Next, I looked back at a "Non Resonant" enclosure described in the October 1965 issue of the British Wireless World. This was developed, after much research, by Dr. Arthur Bailey for Radford, who hold the patents. A similar enclosure with a tapered line has been developed by IMF here and is being made in England. This was demonstrated at the recent Audio Fair in London and was apparently very impressive. Dr. Bailey's experiments showed that an acoustic line filled loosely with pure long-fibered wool to be practically non-resonant and could produce 84 dB at 22 Hz in a 20-by-40-foot room.

Cone movement is restricted thus minimizing intermodulation and Doppler effects. Here, I thought, is something that should meet my requirements and so I got to work.

Figure 2 shows the suggested dimensions. A low-resonant woofer works best here. Dr. Bailey used a KEF rectangular woofer, model B139.

As this was not readily available here, I used a Jensen W12 LF, a 12-in. unit with a free-air resonance of 20 Hz.

This was tried with a derived signal from two amplifiers and it worked very well. Next, in a burst of enthusiasm, I bought another speaker and built a second enclosure so I now had two Super Woofers in full Super Stereo, flanking the two Quad speakers (I also added another 303 Quad amplifier). This produced bass closer to "live" than I have heard from any system. On a recent 4-channel demonstration here put on by two local FM stations, I added two ADC 404 speakers for the rear channels. This brought us right into the Symphony Hall: the bass from Berlioz "Requiem" and some of the electronic music was so real and felt-it was startling! The system was set up using a Vega condenser microphone and a test record with the results shown in Fig. 3.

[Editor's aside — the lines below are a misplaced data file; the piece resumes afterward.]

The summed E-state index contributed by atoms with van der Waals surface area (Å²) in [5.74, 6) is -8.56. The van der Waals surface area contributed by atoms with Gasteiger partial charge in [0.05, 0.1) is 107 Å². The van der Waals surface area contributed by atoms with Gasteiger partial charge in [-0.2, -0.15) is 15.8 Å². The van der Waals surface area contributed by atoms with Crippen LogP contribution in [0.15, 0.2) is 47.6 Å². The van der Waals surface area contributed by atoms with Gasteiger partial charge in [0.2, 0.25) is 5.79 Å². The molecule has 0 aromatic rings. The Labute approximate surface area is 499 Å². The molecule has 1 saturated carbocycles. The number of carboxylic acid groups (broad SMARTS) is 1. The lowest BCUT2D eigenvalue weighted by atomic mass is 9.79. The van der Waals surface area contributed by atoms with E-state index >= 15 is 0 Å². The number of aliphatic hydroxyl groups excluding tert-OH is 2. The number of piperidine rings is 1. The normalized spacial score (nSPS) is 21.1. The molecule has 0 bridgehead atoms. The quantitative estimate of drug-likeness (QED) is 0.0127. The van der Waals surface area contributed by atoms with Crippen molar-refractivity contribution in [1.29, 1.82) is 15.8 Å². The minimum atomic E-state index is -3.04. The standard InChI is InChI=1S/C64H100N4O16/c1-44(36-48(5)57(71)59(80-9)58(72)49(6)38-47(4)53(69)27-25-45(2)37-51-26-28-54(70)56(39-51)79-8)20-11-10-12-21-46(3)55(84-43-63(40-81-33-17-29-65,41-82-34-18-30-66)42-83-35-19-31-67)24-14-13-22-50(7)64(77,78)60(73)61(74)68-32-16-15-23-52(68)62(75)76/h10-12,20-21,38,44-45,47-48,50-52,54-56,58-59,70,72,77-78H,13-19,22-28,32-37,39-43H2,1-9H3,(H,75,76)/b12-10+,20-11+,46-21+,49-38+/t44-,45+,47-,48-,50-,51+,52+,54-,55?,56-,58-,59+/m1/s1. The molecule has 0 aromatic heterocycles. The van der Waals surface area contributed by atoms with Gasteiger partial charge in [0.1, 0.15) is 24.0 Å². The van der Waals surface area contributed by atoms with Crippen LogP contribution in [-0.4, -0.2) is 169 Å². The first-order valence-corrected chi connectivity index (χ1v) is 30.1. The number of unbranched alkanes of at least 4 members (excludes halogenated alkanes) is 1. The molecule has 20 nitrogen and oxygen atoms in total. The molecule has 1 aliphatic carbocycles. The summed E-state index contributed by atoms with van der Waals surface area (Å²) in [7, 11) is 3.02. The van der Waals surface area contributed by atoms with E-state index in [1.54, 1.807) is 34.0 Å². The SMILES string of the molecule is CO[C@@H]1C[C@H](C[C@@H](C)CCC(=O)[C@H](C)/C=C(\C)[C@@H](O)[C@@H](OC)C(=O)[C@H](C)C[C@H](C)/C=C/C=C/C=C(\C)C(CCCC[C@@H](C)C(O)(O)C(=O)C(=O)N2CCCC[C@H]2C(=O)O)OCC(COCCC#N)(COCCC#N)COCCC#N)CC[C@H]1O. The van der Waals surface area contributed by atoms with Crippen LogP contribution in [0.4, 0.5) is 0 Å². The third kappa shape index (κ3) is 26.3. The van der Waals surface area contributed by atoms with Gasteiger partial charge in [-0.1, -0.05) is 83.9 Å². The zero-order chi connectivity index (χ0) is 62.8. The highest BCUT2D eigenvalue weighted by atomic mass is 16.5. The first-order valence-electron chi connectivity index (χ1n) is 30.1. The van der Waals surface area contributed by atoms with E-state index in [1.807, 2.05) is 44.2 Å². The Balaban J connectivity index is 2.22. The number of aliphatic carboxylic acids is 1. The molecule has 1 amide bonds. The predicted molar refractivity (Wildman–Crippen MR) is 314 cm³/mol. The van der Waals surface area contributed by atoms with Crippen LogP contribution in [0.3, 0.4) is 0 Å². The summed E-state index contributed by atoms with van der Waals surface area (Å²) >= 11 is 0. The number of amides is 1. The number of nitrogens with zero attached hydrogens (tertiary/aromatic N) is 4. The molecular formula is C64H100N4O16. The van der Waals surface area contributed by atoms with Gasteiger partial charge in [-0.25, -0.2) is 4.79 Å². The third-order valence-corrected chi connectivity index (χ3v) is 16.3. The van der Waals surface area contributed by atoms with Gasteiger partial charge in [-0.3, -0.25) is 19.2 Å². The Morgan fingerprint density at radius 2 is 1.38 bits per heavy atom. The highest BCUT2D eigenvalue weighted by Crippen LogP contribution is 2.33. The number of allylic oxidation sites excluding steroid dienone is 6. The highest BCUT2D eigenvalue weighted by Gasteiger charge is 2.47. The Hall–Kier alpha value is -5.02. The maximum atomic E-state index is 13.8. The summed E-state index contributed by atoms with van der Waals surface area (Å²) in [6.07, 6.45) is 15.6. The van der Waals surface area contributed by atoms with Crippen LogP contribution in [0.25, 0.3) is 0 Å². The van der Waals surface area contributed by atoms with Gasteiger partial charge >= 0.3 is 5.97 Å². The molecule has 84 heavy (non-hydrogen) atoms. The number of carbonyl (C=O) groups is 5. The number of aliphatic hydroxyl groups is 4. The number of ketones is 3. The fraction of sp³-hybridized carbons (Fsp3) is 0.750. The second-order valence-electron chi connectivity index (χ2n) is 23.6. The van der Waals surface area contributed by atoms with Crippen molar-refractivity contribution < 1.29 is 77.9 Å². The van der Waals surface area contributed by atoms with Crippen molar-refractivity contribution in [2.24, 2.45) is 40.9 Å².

The room is 15 by 24 feet with a cement floor, rugs, and normal furnishings. Level control for the woofers is mounted next to the preamps so adjustments can be made to suit special music or compensate for program deficiencies and so on. As for power--there is plenty to spare--even for the young crowd! The power supply circuit is shown in Fig. 4.

All parts are readily available: wool can be obtained from Wool Grower's Associations at approximately $3.50 per lb. It takes one pound to fill 2.3 cubic feet and you will need 3 lbs. for the enclosures described.

Incidentally, this article was published in a much less detailed version in the British Hi-Fi News but so many letters were received from American readers asking for further information that I prevailed on AUDIO to publish this piece.

Fig. 3--Frequency-response curves from warble-tone source measured at 12 feet from the woofer enclosure.

Fig. 4--Schematic of power supply.

Fig. 5--Finalized system. Note that common-bass arrangement is used.


(adapted from Audio magazine, Mar. 1970)

Also see:

Why Electrostatics (May 1974)

Koss electrostatic speaker system (May 1977)